The cranial nerves should be examined for signs of palsies, sensorineural hearing loss, and nystagmus. Vertical nystagmus is 80 percent sensitive for vestibular nuclear or cerebellar vermis lesions.2 Spontaneous horizontal nystagmus with or without rotatory nystagmus is consistent with acute vestibular neuronitis. Patients with peripheral vertigo have impaired balance but are still able to walk, whereas patients with central vertigo have more severe instability and often cannot walk or even stand without falling.14 Although Romberg’s sign is consistent with a vestibular or proprioceptive problem, it is not particularly useful in the diagnosis of vertigo. In one study,22 it was only 19 percent sensitive for peripheral vestibular disorders and did not correlate with more serious causes of dizziness (not limited to vertigo) such as drug-related dizziness, seizure, arrhythmia, or cerebrovascular events.
The Dix-Hallpike maneuver (Figure 2)1,3,19 may be the most helpful test to perform on patients with vertigo. It has a positive predictive value of 83 percent and a negative predictive value of 52 percent for the diagnosis of BPPV.7,10 After the initial test, the intensity of induced symptoms typically wanes with repeated maneuvers in peripheral vertigo but does so less often in central vertigo.15 The combination of a positive Dix-Hallpike maneuver and a history of vertigo or vomiting suggests a peripheral vestibular disorder.22 If the maneuver provokes purely vertical (usually downbeat) or torsional nystagmus without a latent period of at least a few seconds, and does not wane with repeated maneuvers, this suggests a central cause for vertigo such as a posterior fossa tumor or hemorrhage.14,15
HEAD AND NECK EXAMINATION
The tympanic membranes should be examined for vesicles (i.e., herpes zoster oticus [Ramsay Hunt syndrome]) or cholesteatoma. Hennebert’s sign (i.e., vertigo or nystagmus caused by pushing on the tragus and external auditory meatus of the affected side) indicates the presence of a perilymphatic fistula.12 Pneumatic otoscopy may cause similar findings.3 The Valsalva maneuver (i.e., forced exhalation with nose plugged and mouth closed to increase pressure against the eustachian tube and inner ear) may cause vertigo in patients with perilymphatic fistulae12 or anterior semicircular canal dehiscence12,23; its clinical diagnostic value, however, is limited.22
Orthostatic changes in systolic blood pressure (e.g., a drop of 20 mm Hg or more) and pulse (e.g., increase of 10 beats per minute) in patients with vertigo upon standing may identify problems with dehydration or autonomic dysfunction.10 Carotid sinus stimulation should not be performed; it has been shown to be not useful diagnostically22 and potentially is dangerous.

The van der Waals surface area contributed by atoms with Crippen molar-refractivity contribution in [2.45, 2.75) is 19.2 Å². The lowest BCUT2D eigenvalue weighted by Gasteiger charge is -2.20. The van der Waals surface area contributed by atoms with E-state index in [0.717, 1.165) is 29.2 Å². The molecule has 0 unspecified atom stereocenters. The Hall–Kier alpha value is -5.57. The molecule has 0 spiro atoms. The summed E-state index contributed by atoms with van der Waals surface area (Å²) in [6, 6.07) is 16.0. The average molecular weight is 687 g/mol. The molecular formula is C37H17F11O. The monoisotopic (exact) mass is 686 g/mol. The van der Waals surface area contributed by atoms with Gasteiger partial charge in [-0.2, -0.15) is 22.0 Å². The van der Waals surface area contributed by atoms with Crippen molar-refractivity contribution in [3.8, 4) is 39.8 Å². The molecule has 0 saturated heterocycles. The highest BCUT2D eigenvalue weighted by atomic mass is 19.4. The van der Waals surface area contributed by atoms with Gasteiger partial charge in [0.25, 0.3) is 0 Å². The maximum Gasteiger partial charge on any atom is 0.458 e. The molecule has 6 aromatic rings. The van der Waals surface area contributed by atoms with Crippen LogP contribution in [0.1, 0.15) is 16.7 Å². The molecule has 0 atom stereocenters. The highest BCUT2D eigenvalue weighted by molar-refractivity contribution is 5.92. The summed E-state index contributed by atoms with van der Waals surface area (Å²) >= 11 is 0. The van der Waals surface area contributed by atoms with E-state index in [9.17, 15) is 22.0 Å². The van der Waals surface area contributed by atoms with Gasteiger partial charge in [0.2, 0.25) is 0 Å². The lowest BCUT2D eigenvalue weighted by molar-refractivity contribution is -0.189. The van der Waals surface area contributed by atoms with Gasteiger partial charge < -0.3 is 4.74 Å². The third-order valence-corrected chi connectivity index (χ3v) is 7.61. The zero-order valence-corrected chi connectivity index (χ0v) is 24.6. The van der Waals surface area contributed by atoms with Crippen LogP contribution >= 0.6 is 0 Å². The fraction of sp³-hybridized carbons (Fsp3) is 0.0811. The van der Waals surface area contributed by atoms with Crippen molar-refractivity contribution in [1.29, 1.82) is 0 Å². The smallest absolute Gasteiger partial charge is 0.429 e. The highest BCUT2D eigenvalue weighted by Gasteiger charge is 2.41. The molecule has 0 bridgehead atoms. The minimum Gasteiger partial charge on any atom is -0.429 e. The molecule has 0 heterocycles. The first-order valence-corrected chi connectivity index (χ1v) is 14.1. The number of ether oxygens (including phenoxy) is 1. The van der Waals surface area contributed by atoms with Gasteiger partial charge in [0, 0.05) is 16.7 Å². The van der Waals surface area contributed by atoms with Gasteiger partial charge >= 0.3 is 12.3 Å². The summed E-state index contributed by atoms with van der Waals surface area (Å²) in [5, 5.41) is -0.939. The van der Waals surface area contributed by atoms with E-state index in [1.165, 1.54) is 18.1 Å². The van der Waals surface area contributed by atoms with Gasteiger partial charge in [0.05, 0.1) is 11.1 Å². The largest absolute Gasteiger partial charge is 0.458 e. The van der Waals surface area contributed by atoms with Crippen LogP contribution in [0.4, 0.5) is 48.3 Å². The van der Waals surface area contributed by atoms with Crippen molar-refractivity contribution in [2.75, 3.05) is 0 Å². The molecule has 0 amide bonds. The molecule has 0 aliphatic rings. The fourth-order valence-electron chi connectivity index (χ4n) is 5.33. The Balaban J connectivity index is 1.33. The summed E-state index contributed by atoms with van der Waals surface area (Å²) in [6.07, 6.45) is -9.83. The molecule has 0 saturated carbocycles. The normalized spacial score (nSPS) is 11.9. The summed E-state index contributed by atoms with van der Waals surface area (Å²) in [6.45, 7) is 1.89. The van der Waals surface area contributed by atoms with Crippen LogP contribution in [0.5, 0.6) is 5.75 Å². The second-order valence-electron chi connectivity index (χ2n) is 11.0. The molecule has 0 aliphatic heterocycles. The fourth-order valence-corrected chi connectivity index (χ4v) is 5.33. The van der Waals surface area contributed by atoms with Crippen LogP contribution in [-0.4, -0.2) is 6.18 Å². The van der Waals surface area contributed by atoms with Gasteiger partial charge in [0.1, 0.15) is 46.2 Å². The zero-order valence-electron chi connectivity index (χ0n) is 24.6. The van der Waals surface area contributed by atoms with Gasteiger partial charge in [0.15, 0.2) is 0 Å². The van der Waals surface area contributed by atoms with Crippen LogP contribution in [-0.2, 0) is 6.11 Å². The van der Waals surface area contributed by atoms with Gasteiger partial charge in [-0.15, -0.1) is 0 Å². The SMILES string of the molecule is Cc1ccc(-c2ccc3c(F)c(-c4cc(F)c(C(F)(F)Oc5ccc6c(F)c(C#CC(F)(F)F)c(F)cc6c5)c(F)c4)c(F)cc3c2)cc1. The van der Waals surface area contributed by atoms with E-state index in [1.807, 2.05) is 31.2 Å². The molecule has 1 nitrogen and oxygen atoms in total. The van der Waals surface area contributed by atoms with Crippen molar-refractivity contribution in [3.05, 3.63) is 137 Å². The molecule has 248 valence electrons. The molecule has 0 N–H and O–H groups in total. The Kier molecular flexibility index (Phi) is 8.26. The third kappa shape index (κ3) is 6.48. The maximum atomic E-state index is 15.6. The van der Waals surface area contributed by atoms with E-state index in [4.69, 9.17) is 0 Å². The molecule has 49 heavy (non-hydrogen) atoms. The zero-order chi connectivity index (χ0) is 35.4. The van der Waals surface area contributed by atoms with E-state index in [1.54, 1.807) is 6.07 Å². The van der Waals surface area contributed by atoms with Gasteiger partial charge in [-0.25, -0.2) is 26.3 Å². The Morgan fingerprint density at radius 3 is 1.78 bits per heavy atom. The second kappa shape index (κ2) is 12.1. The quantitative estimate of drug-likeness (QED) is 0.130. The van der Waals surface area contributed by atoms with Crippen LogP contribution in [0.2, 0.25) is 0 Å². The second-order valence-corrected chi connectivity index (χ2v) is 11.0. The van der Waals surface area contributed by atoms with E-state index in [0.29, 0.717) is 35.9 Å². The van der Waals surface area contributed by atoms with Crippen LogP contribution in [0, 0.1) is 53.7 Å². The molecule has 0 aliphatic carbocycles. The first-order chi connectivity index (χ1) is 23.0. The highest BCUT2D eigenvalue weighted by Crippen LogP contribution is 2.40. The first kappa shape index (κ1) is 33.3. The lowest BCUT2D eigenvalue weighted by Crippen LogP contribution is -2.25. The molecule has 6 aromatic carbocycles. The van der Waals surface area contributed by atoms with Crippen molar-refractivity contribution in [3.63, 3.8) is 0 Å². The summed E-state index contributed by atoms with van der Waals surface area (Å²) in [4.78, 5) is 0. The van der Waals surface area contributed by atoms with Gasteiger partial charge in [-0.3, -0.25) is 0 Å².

Laboratory tests such as electrolytes, glucose, blood counts, and thyroid function tests identify the etiology of vertigo in fewer than 1 percent of patients with dizziness.10 They may be appropriate when patients with vertigo exhibit signs or symptoms that suggest the presence of other causative conditions. Audiometry helps establish the diagnosis of Ménière’s disease.20
Physicians should consider neuroimaging studies in patients with vertigo who have neurologic signs and symptoms, risk factors for cerebrovascular disease, or progressive unilateral hearing loss.19 In one study,24 40 percent of patients with dizziness and neurologic signs had relevant abnormalities suggesting central nervous system lesions on magnetic resonance imaging of the head. In patients with isolated vertigo who also were at risk for cerebrovascular disease, 25 percent had caudal cerebellar infarcts.25 In general, magnetic resonance imaging is more appropriate than computed tomography for diagnosing vertigo because of its superiority in visualizing the posterior fossa, where most central nervous system disease that causes vertigo is found.26Magnetic resonance or conventional angiography of the posterior fossa vasculature may be useful in diagnosing vascular causes of vertigo such as vertebrobasilar insufficiency, thrombosis of the labyrinthine artery, anterior or posterior inferior cerebellar artery insufficiency, and subclavian steal syndrome.26
Neuroimaging studies can be used to rule out extensive bacterial infections, neoplasms, or developmental abnormalities if other symptoms suggest one of those diagnoses.26,27 However, they are not indicated in patients who have BPPV,26 usually are not necessary to diagnose acute vestibular neuronitis or Ménière’s disease, and are poor routine screening tests for cerebellopontine angle tumors causing vertigo.27
Conventional radiographs or cross-sectional imaging procedures may aid in the diagnosis of cervical vertigo (i.e., vertigo triggered by somatosensory input from head and neck movements) in patients with a history suggestive of this diagnosis26; however, the existence of this disorder remains controversial, and most patients in whom this diagnosis is considered should have other, more well-established conditions investigated.4
Not all patients with vertigo need to be referred to a subspecialist. Family physicians should consider referral to the appropriate subspecialist (e.g., otolaryngologist, head and neck surgeon, neurologist, neurosurgeon) if the diagnosis of vertigo is unclear or if the patient has a medical problem requiring further subspecialty care.